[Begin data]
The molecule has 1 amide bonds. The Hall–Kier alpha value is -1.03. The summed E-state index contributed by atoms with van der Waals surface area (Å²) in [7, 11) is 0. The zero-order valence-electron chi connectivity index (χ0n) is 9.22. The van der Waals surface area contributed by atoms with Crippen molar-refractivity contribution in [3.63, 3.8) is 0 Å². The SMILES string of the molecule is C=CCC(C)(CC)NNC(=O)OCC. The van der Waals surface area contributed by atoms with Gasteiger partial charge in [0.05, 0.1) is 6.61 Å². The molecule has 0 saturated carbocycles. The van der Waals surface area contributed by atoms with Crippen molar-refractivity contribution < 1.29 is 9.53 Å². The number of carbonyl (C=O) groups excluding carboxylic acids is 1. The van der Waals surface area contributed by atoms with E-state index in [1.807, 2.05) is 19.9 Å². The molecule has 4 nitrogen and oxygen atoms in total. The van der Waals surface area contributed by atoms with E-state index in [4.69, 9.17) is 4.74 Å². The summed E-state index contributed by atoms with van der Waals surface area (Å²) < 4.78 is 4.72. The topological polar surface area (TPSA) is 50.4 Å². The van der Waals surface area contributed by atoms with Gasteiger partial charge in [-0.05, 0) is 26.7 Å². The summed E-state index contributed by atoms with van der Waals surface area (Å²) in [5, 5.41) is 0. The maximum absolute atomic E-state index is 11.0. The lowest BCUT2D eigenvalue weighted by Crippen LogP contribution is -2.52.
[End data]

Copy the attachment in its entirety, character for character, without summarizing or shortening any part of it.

The molecule has 1 amide bonds. The Hall–Kier alpha value is -1.03. The summed E-state index contributed by atoms with van der Waals surface area (Å²) in [7, 11) is 0. The zero-order valence-electron chi connectivity index (χ0n) is 9.22. The van der Waals surface area contributed by atoms with Crippen molar-refractivity contribution in [3.63, 3.8) is 0 Å². The SMILES string of the molecule is C=CCC(C)(CC)NNC(=O)OCC. The van der Waals surface area contributed by atoms with Gasteiger partial charge in [0.05, 0.1) is 6.61 Å². The molecule has 0 saturated carbocycles. The van der Waals surface area contributed by atoms with Crippen molar-refractivity contribution < 1.29 is 9.53 Å². The number of carbonyl (C=O) groups excluding carboxylic acids is 1. The van der Waals surface area contributed by atoms with E-state index in [1.807, 2.05) is 19.9 Å². The molecule has 4 nitrogen and oxygen atoms in total. The van der Waals surface area contributed by atoms with E-state index in [4.69, 9.17) is 4.74 Å². The summed E-state index contributed by atoms with van der Waals surface area (Å²) < 4.78 is 4.72. The topological polar surface area (TPSA) is 50.4 Å². The van der Waals surface area contributed by atoms with Gasteiger partial charge in [-0.05, 0) is 26.7 Å². The summed E-state index contributed by atoms with van der Waals surface area (Å²) in [5, 5.41) is 0. The maximum absolute atomic E-state index is 11.0. The lowest BCUT2D eigenvalue weighted by Crippen LogP contribution is -2.52.